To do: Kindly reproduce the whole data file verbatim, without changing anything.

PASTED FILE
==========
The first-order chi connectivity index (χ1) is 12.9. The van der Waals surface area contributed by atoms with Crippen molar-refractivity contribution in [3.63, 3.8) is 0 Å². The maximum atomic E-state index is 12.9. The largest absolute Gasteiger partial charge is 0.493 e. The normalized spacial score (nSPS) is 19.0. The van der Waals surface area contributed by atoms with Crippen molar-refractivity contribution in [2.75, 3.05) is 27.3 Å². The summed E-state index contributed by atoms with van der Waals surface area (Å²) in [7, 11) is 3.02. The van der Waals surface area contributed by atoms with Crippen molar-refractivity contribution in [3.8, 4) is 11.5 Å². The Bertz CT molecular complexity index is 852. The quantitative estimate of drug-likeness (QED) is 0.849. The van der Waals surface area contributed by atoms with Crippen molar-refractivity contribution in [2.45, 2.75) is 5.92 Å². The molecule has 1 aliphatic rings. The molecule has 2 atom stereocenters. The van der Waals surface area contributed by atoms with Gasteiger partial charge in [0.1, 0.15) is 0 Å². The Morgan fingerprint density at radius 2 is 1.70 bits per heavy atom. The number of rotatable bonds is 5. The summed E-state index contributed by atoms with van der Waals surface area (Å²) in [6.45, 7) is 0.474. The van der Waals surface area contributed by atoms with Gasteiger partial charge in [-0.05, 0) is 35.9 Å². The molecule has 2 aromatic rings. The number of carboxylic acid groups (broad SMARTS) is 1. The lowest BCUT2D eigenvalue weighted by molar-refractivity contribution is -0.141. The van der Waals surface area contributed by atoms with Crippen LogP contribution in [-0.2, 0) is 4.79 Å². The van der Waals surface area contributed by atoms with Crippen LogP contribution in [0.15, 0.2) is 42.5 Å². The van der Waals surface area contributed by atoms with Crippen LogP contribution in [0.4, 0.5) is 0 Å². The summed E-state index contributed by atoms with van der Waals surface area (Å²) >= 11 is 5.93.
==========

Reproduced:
The first-order chi connectivity index (χ1) is 12.9. The van der Waals surface area contributed by atoms with Crippen molar-refractivity contribution in [3.63, 3.8) is 0 Å². The maximum atomic E-state index is 12.9. The largest absolute Gasteiger partial charge is 0.493 e. The normalized spacial score (nSPS) is 19.0. The van der Waals surface area contributed by atoms with Crippen molar-refractivity contribution in [2.75, 3.05) is 27.3 Å². The summed E-state index contributed by atoms with van der Waals surface area (Å²) in [7, 11) is 3.02. The van der Waals surface area contributed by atoms with Crippen molar-refractivity contribution in [3.8, 4) is 11.5 Å². The Bertz CT molecular complexity index is 852. The quantitative estimate of drug-likeness (QED) is 0.849. The van der Waals surface area contributed by atoms with Crippen molar-refractivity contribution in [2.45, 2.75) is 5.92 Å². The molecule has 1 aliphatic rings. The molecule has 2 atom stereocenters. The van der Waals surface area contributed by atoms with Gasteiger partial charge in [0.1, 0.15) is 0 Å². The Morgan fingerprint density at radius 2 is 1.70 bits per heavy atom. The number of rotatable bonds is 5. The summed E-state index contributed by atoms with van der Waals surface area (Å²) in [6.45, 7) is 0.474. The van der Waals surface area contributed by atoms with Gasteiger partial charge in [-0.05, 0) is 35.9 Å². The molecule has 2 aromatic rings. The number of carboxylic acid groups (broad SMARTS) is 1. The lowest BCUT2D eigenvalue weighted by molar-refractivity contribution is -0.141. The van der Waals surface area contributed by atoms with Crippen LogP contribution in [-0.2, 0) is 4.79 Å². The van der Waals surface area contributed by atoms with Crippen LogP contribution in [0.15, 0.2) is 42.5 Å². The van der Waals surface area contributed by atoms with Crippen LogP contribution in [0.4, 0.5) is 0 Å². The summed E-state index contributed by atoms with van der Waals surface area (Å²) >= 11 is 5.93.